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Hayden’s Ferry Review - Spring/Summer 2010

  • Issue Number: Issue 46
  • Published Date: Spring/Summer 2010
  • Publication Cycle: Biannual

I’m warning you from the get-go: I will never be able to do this volume justice in a one itty-bitty little review. This is one big, bold, brilliant effort. From Brian Dettmer’s “New Books of Knowledge,” full bleed front and back cover art, to Halina Duraj’s essay, “The Company She Keeps,” the last piece in the magazine, this is surely one of Hayden’s Ferry Review’s most exciting issues ever.

In the statement that precedes several reproductions of his work inside the journal, Dettmer explains:

Through meticulous excavation or concise alteration I edit or dissect communicative objects or systems such as books, maps, tapes and other media. The medium’s role transforms. Its content is recontexualized and new meanings of interpretations emerge.

The work is utterly fascinating, as are haunting, dreamy black and white photographs from Lance W. Clayton (in response to poems by Norman Dubie); mesmerizing black and white photos – often provocative – by Robert & Shana ParkeHarrison (with fiction responses by Sean Padre McCarthy, Claire Tristram, and Stephen Tuttle); and Heidi Nelson’s “Atlas of Punctuation,” which “displays the distribution of all end-of-sentence punctuation for 14 books consolidated into a single sheet” (three of which are included here).

The International Poetry section features the poetry and prose of gifted and accomplished writers (all living or recently deceased) expertly translated from Norwegian, Bengali, Icelandic, Spanish, Yiddish, and Czech with introductions by the translators. Much of this work certainly must have been extremely difficult to translate: Norwegian prose stylist Dag T. Straumsväg’s prose poems are narrated in a voice with a distinctive sarcastic tenor, seamlessly manipulated by translator Robert Hedin; Bengali poet Kabita Sinha’s exhilarating, but unusual syntax is beautifully reproduced by Carolyne Wright; Ema Katrovas creates a version of Bohumil Hrabal’s characteristically understated Czech prose with great finesse. Catherine Hammond translates the poetry of Spanish poet Olvido García Valdés with authenticity and lyricism, without sacrificing one for the other.

But, wait … there’s more: the work of 29 poets and 7 fiction writers in English; and more responses to other entries in the issue (“erasure poems in response to ‘We Show What We Have Learned’” a story by Clare Beams; and more images in response to Dubie’s poems from Leia Bell, Christopher Darling, and Angela Yonke).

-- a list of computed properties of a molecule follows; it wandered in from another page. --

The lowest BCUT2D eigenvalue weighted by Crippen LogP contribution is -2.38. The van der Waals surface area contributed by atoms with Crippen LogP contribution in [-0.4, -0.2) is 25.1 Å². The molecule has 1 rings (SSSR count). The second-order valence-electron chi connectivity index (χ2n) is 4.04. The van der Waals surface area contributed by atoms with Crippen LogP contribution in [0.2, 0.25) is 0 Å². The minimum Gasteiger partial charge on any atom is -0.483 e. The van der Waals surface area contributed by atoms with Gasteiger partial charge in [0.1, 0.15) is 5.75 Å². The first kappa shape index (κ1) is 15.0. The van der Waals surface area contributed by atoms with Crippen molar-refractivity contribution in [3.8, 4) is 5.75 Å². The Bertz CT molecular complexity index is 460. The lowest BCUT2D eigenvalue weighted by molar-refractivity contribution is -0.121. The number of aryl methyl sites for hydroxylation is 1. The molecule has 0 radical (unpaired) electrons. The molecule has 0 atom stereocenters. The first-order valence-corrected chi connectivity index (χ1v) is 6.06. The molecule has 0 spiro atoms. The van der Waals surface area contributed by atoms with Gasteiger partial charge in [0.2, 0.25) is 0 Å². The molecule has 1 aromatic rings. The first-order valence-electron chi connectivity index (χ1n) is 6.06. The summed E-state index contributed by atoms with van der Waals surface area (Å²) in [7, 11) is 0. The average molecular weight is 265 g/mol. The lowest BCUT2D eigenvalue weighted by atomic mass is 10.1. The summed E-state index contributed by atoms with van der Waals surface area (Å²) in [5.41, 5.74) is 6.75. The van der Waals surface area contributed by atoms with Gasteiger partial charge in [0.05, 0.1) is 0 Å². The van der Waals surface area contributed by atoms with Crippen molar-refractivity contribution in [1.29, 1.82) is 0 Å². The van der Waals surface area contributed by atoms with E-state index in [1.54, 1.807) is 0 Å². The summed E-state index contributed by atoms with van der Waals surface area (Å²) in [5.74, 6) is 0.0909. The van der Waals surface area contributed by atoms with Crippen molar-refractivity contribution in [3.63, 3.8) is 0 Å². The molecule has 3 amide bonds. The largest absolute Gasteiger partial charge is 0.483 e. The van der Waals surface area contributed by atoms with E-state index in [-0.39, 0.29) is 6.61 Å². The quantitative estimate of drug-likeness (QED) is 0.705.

There is “representative” poem here. Modes, tones, styles, and diction vary widely from Kazim Ali’s terse and lyrical couplets in “The People of the Book”:

I want to snake-handle
but I want to be bitten
Rain unfurling back to sky
Oh stitch me to the source

To the surreal narrative of Phil Estes in “Parties After the Afterlife Are a Lot Like Parties in Dayton, Ohio”:

I drink High Life and watch basketball to pass the time
and have other dead friends and historical figures over –
I invited Napoleon over one night for a party,
and he arrived wearing the famous hat and uniform.

To Kathleen McGookey’s untitled prose poems: “In my grandparents’ basement, a closet full of fur coats. A row of shelves against the wall, full of plastic boxes. I am small again.”

Haling Duraj’s personal essay, which announces just two days after learning her fiancé has had a recent affair with a friend of hers, is one of the least self-indulgent, wittiest, yet most heartbreaking stories of heartbreak I have read in a long time.

I don’t have room here to elaborate on the fine fiction, but a story I liked especially well by Ellen Visson, “Compassion,” is well accompanied by work from Stephanie Marker, Anne E. Campisi, and Stephanie Barbé Hammer, among others. Generous, eclectic editorial predilections are equally in play for fiction as for poetry.

The late Bengali poet Kabita Sinha’s “Uncorrupted Sun” (translated by Carolyne Wright) concludes: “the sun takes its cue / from one remaining speck of virtue, / before it sets it summons forth another sun!” It will take you a long time to appreciate everything in this issue, so read it soon before Hayden’s Ferry sets forth another!
[www.asu.edu/piper/publications/haydensferryreview/]

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Review Posted on July 29, 2010
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